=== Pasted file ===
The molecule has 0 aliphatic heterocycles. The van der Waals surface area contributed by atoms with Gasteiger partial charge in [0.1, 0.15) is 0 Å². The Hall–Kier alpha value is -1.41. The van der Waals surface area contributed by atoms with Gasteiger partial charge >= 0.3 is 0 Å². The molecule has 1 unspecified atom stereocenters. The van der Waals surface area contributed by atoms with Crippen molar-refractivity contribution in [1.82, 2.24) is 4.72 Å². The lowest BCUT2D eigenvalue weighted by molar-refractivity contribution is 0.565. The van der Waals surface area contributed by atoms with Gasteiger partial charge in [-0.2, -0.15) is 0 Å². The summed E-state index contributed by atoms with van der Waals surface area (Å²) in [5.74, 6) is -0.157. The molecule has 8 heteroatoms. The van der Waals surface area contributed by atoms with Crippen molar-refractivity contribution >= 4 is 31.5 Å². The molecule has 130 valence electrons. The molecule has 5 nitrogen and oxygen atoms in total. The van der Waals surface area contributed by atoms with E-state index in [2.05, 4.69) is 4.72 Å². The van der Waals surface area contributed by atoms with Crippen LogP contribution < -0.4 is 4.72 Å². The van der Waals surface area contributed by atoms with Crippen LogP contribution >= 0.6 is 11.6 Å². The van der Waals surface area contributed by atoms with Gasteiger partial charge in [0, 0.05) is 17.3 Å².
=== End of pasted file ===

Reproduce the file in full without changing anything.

The molecule has 0 aliphatic heterocycles. The van der Waals surface area contributed by atoms with Gasteiger partial charge in [0.1, 0.15) is 0 Å². The Hall–Kier alpha value is -1.41. The van der Waals surface area contributed by atoms with Gasteiger partial charge >= 0.3 is 0 Å². The molecule has 1 unspecified atom stereocenters. The van der Waals surface area contributed by atoms with Crippen molar-refractivity contribution in [1.82, 2.24) is 4.72 Å². The lowest BCUT2D eigenvalue weighted by molar-refractivity contribution is 0.565. The van der Waals surface area contributed by atoms with Gasteiger partial charge in [-0.2, -0.15) is 0 Å². The summed E-state index contributed by atoms with van der Waals surface area (Å²) in [5.74, 6) is -0.157. The molecule has 8 heteroatoms. The van der Waals surface area contributed by atoms with Crippen molar-refractivity contribution >= 4 is 31.5 Å². The molecule has 130 valence electrons. The molecule has 5 nitrogen and oxygen atoms in total. The van der Waals surface area contributed by atoms with E-state index in [2.05, 4.69) is 4.72 Å². The van der Waals surface area contributed by atoms with Crippen LogP contribution < -0.4 is 4.72 Å². The van der Waals surface area contributed by atoms with Crippen LogP contribution >= 0.6 is 11.6 Å². The van der Waals surface area contributed by atoms with Gasteiger partial charge in [0, 0.05) is 17.3 Å².